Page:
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Norman Douglas en
George Norman Douglas was a British writer, now best known for his 1917 novel South Wind.
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- There is in us a lyric germ or nucleus which deserves respect; it bids a man to ponder or create; and in this dim corner of himself he can take refuge and find consolations which the society of his fellow creatures does not provide.
- A man can believe a considerable deal of rubbish, and yet go about his daily work in a rational and cheerful manner.
- You can tell the ideals of a nation by its advertisements.
- They who are all things to their neighbors cease to be anything to themselves.
- Nobody can misunderstand a boy like his own mother. Mothers at present can bring children into the world, but this performance is apt to mark the end of their capacities. They can't even attend to the elementary animal requirements of their offspring. It is quite surprising how many children survive in spite of their mothers.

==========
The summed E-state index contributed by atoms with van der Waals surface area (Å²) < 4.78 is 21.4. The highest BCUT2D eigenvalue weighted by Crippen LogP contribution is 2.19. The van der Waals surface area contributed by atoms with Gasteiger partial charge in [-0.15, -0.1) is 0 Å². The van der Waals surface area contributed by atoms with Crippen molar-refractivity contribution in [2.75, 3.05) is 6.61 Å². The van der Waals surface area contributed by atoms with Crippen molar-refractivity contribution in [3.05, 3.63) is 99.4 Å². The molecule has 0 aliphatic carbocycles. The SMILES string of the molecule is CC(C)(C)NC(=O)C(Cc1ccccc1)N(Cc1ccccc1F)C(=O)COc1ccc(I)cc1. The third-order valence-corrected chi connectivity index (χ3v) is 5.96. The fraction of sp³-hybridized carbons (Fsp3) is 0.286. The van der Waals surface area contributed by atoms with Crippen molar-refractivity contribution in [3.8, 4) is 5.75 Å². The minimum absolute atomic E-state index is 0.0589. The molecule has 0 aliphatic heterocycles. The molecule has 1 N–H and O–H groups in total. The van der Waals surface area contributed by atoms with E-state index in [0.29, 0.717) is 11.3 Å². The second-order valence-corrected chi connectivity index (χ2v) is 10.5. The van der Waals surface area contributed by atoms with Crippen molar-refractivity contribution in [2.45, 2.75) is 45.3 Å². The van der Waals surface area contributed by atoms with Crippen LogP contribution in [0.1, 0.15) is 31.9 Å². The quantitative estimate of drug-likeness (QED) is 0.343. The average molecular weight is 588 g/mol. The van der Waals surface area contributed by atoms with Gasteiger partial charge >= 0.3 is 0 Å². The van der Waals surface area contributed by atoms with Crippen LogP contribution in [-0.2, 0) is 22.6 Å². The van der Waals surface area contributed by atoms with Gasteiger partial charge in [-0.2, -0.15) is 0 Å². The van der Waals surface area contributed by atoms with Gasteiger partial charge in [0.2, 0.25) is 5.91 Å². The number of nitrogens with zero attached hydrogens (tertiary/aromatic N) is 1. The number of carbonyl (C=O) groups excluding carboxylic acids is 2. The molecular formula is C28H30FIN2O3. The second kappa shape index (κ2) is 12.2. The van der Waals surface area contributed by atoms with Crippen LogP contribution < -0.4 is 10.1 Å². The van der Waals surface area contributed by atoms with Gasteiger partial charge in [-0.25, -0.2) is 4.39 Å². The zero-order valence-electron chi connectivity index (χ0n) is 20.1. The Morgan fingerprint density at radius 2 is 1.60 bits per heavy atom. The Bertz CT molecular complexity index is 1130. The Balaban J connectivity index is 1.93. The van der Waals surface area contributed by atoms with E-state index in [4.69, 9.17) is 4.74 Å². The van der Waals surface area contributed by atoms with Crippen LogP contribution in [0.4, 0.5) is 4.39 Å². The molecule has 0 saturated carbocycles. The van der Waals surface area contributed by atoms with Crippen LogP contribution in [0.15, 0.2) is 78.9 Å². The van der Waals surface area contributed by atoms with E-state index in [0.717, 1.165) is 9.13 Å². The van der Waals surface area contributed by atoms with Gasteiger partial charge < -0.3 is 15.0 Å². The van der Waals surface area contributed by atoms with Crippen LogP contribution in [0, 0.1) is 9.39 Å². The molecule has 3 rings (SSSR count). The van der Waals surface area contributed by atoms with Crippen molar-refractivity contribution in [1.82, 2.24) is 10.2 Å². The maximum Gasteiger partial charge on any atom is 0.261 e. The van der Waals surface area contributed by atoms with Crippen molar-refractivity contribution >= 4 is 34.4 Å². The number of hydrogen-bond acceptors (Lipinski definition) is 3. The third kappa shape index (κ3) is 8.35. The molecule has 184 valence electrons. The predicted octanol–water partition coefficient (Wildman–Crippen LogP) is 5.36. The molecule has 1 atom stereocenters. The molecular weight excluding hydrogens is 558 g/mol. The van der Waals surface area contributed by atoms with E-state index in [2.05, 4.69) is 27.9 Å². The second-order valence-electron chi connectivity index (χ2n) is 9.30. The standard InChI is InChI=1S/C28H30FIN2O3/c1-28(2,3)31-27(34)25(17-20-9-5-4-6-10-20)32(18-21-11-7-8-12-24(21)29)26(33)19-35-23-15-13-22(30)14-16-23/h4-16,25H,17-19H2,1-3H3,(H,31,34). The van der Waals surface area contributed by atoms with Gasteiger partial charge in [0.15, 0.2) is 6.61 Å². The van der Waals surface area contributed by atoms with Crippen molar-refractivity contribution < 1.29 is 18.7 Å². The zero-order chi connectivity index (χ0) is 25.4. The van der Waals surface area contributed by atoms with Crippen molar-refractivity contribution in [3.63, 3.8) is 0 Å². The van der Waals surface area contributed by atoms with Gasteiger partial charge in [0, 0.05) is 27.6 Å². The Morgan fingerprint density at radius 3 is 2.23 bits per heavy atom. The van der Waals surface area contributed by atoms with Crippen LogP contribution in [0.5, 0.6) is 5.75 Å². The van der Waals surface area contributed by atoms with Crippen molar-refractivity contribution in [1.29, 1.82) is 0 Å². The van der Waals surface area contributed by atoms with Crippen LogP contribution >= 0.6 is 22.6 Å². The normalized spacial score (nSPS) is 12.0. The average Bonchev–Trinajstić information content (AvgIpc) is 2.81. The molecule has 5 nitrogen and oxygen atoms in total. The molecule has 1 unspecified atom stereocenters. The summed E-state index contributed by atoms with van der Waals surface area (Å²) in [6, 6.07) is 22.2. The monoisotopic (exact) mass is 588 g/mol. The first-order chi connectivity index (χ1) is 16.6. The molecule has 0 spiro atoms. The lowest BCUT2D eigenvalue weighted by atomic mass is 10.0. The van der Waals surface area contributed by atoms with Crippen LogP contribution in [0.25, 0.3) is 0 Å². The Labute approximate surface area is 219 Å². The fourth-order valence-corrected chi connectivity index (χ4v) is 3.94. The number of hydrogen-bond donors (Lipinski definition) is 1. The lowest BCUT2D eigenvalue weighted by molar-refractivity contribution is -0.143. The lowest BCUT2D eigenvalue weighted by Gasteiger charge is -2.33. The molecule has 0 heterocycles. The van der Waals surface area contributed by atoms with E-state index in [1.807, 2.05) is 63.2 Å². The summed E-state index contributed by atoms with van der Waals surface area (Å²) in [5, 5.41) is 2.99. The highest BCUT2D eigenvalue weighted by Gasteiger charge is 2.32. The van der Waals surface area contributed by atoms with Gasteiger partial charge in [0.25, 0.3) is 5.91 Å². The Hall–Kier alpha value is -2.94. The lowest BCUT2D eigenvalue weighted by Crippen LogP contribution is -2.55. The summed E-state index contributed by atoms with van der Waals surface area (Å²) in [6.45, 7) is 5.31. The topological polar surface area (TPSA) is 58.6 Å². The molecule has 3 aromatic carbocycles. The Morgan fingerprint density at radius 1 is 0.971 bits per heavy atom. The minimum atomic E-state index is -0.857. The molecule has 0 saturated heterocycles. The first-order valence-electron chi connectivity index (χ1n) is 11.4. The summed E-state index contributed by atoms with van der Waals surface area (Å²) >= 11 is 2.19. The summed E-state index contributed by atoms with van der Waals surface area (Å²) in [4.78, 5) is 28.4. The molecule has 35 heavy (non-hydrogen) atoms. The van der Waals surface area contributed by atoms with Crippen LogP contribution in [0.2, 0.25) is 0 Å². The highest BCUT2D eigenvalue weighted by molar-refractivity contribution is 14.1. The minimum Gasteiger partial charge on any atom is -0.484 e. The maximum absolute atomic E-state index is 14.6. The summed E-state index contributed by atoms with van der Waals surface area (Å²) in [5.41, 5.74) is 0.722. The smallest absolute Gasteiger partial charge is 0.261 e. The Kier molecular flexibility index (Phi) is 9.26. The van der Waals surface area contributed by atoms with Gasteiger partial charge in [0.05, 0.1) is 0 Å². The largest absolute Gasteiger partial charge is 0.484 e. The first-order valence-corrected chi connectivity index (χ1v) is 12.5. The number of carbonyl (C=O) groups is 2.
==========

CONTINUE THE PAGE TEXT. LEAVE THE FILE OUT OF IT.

- Never take a solemn oath. People think you mean it.
- To find a friend one must close one eye -- to keep him, two.
- What is all wisdom save a collection of platitudes? Take fifty of our current proverbial sayings -- they are so trite, so threadbare, that we can hardly bring our lips to utter them. None the less they embody the concentrated experience of the race and the man who orders his life according to their teaching cannot go far wrong.
- It takes a wise man to handle a lie, a fool had better remain honest.
- You can construct the character of a man and his age not only from what he does and says, but from what he fails to say and do.